Wednesday, November 30, 2011

You probably think this post is about tags, DON'T YOU?

Tag questions are as common in English as fleas are on dogs. They are used everyday in all kinds of situations.

To confirm information.

To let others know we know.

Yes, even to be a little sarcastic.

So, you probably know this post is about tag questions, don't you?

But just in case, we'll do a little review.

In short, a tag question is a statement with a short question at the end to confirm the first part. Something like this:
  • You're my new neighbor, aren't you?
  • Tom broke the printer, didn't he?
  • We can make it on time, can't we?

The structure is simple:
  • If the statement is positive, the short question is negative.
  • If the statement is negative, the short question is positive.

Notice the verbs?

  • Yes, if the auxiliary verb (can, be, have, do) is positive on one side, it's negative on the other
  • If there is no auxiliary (just a regular action verb: run, eat, fly, listen), use the auxiliary do with opposite logic on the other side.
  • Verbs on both sides are in the same tense.

Why tags?
  • Tags are used mostly in conversation when the person speaking is almost sure he or she is right, but wants confirmation from someone else.
  • Tags are also use to confirm what you already know, but wish to express to others.
  • Yet tags can additionally be used sarcastically, when the speaker is sure about something, but uses a special tone or emphasizes a certain word to "make believe" that there is still some doubt. The listener will quickly identify the sarcasm. The speaker might also make the statement opposite of what he or she actually believes.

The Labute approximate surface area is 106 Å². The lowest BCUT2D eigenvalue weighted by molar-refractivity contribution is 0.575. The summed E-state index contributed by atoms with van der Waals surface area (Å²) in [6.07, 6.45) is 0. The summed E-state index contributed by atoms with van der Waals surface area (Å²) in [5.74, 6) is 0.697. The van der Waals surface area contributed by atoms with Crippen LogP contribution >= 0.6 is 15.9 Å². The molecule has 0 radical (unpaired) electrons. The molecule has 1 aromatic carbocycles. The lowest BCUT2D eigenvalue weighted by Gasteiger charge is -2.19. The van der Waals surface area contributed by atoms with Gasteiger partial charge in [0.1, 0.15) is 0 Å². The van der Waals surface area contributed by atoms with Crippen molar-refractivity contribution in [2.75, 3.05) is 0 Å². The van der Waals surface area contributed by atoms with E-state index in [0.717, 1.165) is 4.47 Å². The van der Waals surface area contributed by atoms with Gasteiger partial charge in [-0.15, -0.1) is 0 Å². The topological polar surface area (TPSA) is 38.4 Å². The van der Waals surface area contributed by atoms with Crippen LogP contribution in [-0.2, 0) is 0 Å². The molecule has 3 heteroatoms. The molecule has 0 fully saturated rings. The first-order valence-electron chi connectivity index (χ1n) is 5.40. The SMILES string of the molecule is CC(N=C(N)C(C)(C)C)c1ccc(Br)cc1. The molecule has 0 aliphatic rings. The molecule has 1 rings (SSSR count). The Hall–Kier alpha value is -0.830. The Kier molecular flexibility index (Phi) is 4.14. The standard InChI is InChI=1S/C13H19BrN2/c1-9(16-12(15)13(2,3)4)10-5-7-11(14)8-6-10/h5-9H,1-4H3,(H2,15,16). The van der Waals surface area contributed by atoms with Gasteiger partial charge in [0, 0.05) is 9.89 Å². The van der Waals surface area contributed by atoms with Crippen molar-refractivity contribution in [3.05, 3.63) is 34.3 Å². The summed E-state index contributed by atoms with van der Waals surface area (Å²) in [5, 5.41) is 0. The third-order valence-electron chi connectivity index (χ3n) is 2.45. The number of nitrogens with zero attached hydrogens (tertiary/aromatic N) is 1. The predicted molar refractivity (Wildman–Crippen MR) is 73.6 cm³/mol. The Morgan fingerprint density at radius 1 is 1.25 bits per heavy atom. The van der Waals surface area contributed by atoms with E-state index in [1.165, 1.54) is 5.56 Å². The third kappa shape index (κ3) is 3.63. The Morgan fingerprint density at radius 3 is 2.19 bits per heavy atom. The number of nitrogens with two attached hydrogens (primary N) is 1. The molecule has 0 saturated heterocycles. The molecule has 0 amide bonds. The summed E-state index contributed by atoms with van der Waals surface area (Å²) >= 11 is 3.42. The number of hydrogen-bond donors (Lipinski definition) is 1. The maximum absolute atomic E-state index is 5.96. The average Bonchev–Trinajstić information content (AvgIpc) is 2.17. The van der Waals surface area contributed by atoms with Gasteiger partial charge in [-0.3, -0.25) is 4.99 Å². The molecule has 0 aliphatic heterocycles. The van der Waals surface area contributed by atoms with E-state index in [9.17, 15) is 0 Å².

Example: (Speaker believes the test was easy)
  • Wow, that was really a hard test, wasn't it?
This use will be very frequent in comedies.


Rising intonation >> if it's really a question and there is some doubt
Falling intonation >> if you're just confirming
Special intonation >> if you're being sarcastic

Famous example:

"If we knew what it was we were doing, it would not be called research, would it?"
(Albert Einstein)

That was pretty easy, wasn't it?

So easy in fact, you should have no probably following the words to this classic song by Carly Simon.

"You're so vain" (you probably think this song is about you, don't you?)
Enjoy, English Users!

(TRIVIA: Listen to it a few times if you can. See if you can figure out who sings back up vocals. Answer in our next post.)

No comments:

Post a Comment